[F]or two or three years he gained his living and maintained his wretched household as an attorney’s clerk. The name of that particular member of the Society of the King’s Inns who doled out a few shillings a week to so remarkable a clerk, is not known to fame; and my researches upon this important point will be forever in vain.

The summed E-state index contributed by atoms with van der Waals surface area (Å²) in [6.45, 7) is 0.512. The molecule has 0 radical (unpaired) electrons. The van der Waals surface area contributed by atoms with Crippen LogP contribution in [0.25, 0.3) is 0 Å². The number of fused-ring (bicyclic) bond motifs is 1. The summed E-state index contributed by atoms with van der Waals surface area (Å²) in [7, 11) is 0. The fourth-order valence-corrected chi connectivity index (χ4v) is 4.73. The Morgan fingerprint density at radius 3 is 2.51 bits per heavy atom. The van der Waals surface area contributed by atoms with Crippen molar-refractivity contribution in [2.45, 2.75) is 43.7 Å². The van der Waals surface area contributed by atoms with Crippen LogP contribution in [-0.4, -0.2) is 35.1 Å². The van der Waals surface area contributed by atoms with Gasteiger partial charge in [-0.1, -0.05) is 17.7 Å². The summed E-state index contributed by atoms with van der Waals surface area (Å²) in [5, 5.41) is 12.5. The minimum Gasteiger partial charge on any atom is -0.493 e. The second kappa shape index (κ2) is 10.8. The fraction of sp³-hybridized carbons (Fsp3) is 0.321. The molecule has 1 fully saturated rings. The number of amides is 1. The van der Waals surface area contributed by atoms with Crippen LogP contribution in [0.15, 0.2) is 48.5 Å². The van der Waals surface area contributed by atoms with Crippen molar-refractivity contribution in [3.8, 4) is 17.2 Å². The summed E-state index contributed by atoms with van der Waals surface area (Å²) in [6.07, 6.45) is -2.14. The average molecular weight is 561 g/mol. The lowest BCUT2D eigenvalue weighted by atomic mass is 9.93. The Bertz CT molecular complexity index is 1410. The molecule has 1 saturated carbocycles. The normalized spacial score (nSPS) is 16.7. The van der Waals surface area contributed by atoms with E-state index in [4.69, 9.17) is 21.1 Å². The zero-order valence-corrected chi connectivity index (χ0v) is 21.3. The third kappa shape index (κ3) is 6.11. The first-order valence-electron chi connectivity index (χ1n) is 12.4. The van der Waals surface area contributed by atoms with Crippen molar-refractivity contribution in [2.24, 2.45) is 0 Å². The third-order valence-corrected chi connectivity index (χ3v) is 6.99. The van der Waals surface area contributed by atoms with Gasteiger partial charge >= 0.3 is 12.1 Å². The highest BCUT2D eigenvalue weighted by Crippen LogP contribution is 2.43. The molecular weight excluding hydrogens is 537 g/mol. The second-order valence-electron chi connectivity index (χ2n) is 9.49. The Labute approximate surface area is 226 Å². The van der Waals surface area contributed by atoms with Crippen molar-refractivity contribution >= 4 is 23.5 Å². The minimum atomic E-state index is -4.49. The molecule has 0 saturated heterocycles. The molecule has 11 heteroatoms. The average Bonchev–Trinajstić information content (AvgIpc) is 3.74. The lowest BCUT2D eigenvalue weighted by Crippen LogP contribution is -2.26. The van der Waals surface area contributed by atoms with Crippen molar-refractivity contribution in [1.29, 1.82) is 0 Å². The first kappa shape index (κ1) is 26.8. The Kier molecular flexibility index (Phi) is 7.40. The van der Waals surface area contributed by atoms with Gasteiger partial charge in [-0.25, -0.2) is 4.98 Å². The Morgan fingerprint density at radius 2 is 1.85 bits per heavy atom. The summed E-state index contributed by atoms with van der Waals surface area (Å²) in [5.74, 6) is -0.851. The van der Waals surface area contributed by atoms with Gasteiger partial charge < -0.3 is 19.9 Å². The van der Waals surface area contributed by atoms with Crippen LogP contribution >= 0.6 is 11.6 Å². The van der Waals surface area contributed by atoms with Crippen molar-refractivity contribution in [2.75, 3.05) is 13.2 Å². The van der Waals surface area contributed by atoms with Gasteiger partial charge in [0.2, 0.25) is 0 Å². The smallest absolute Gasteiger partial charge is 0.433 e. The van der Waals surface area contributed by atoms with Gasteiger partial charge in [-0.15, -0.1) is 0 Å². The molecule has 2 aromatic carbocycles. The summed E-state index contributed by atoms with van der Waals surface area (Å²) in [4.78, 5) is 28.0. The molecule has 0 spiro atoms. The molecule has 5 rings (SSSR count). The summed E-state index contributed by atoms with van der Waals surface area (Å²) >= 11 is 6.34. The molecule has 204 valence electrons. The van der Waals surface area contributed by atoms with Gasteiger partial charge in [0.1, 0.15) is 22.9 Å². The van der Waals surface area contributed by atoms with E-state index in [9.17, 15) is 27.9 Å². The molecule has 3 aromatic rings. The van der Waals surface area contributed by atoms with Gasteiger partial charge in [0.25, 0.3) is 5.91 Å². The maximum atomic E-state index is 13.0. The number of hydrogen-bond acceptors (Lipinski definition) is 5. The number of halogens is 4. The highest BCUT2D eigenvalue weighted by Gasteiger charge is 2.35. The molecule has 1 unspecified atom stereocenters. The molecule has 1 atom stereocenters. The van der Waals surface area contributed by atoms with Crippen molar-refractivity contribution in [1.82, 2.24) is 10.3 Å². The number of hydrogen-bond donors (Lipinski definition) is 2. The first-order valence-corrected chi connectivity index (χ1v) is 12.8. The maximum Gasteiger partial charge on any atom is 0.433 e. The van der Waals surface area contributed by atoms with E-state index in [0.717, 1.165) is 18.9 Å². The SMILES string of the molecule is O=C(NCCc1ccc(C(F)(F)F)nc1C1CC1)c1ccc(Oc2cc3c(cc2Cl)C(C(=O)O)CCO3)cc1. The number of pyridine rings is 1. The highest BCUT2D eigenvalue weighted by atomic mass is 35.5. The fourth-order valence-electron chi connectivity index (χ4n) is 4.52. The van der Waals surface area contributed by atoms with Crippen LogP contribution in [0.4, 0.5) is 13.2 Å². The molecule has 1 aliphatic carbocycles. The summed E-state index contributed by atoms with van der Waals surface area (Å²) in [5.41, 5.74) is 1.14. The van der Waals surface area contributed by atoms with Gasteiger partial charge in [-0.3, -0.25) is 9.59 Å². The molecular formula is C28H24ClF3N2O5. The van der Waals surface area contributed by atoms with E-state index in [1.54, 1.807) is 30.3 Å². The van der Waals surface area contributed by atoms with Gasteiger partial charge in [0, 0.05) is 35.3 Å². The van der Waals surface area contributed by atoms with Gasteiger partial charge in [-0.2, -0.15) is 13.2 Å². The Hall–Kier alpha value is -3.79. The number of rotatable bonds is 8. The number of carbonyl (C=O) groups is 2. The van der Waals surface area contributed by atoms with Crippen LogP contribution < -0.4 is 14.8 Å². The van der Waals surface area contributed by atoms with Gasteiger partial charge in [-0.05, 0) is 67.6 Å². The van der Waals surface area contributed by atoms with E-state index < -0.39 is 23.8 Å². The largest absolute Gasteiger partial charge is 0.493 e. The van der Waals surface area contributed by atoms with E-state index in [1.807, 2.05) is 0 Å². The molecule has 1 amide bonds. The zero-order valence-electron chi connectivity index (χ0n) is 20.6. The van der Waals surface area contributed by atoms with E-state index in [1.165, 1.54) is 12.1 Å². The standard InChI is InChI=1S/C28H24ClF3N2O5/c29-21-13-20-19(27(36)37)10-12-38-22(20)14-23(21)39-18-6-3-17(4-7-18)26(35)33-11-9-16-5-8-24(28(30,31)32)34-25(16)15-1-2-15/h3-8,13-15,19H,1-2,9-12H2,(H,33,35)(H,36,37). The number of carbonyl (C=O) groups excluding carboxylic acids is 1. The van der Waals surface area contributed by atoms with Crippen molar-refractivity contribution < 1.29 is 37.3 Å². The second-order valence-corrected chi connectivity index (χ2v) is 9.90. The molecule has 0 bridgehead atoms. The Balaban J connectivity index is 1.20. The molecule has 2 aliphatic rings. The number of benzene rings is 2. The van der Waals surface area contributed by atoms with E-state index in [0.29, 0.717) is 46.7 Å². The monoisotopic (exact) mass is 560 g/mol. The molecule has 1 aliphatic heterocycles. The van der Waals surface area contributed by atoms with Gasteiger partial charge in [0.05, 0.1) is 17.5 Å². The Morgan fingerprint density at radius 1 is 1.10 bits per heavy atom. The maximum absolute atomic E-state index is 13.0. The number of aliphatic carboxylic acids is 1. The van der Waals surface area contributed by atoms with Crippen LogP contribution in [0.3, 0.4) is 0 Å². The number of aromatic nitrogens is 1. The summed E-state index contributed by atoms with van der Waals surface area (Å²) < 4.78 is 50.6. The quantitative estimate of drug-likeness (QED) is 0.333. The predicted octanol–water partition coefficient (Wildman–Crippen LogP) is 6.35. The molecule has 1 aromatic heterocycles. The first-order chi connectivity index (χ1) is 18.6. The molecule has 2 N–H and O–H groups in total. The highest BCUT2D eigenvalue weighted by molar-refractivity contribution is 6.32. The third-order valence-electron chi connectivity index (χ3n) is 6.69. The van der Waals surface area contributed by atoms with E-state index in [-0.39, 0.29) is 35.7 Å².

At what age he devoted himself to this drudgery, at what age he left it, or was discharged from it, does not appear; for his whole biography documents are wanting, the man having never for one moment imagined that his poor life could interest any surviving human being, and having never, accordingly, collected his biographical assets, and appointed a literary executor to take care of his posthumous fame. Neither did he ever acquire the habit, common enough among literary men, of dwelling upon his own early trials, struggles, and triumphs. But those who knew him in after years can remember with what a shuddering and loathing horror he spoke, when at rare intervals he could be induced to speak at all, of his labours with the scrivener and the attorney. He was shy and sensitive, with exquisite sensibility and fine impulses; eye, ear, and soul opened to all the beauty, music, and glory of heaven and earth; humble, gentle, and unexacting; modestly craving nothing in the world but celestial glorified life, seraphic love, and a throne among the immortal gods (that’s all), - and he was eight or ten years scribbling deeds, pleadings, and bills of chancery. Know all men by these presents, that it was “a very vile life,” if indeed his true life were spent there and so; but there was another, an inner and a higher life for him: in those years of quill driving, amongst gross and ill-conditioned fellow-clerks, whose naughty ways long after made him tremble to think of, that subtle spirit wandered and dwelt afar. this time he must have been a great devourer of books, and seems to have early devoted himself to the exploration of those treasures which lay locked up in foreign languages. Mangan had no education of a regular and approved sort; neither, in his multifarious reading had he, nor could brook any guidance whatever. Yet the reader of his poems will probably find in them ample proof of culture both high and wide, both profound and curiously exquisite. How he came by these acquirements; [10] by what devoted and passionate study, deep in the night, like the wrestle of Jacob with a god, this poor attorney’s clerk brought down the immortals to commune with him, is not recorded. he has not made provision, as was remarked before, for satisfying the laudable curiosity of the public on these points.